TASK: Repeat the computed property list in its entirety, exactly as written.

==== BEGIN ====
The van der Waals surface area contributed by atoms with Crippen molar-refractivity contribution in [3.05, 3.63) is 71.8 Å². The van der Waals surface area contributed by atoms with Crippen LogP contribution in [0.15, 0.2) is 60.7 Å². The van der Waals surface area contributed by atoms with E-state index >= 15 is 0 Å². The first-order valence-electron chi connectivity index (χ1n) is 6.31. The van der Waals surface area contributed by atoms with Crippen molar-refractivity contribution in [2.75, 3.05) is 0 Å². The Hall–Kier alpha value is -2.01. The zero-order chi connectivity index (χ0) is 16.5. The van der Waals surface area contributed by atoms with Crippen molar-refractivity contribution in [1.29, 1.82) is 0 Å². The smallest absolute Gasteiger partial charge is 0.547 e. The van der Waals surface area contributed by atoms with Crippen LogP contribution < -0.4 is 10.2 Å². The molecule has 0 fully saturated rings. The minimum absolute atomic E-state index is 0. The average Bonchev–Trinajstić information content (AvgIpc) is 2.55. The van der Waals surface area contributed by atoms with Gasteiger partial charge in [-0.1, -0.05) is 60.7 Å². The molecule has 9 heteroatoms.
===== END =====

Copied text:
The van der Waals surface area contributed by atoms with Crippen molar-refractivity contribution in [3.05, 3.63) is 71.8 Å². The van der Waals surface area contributed by atoms with Crippen LogP contribution in [0.15, 0.2) is 60.7 Å². The van der Waals surface area contributed by atoms with E-state index >= 15 is 0 Å². The first-order valence-electron chi connectivity index (χ1n) is 6.31. The van der Waals surface area contributed by atoms with Crippen molar-refractivity contribution in [2.75, 3.05) is 0 Å². The Hall–Kier alpha value is -2.01. The zero-order chi connectivity index (χ0) is 16.5. The van der Waals surface area contributed by atoms with Crippen molar-refractivity contribution in [1.29, 1.82) is 0 Å². The smallest absolute Gasteiger partial charge is 0.547 e. The van der Waals surface area contributed by atoms with Crippen LogP contribution < -0.4 is 10.2 Å². The molecule has 0 fully saturated rings. The minimum absolute atomic E-state index is 0. The average Bonchev–Trinajstić information content (AvgIpc) is 2.55. The van der Waals surface area contributed by atoms with Gasteiger partial charge in [-0.1, -0.05) is 60.7 Å². The molecule has 9 heteroatoms.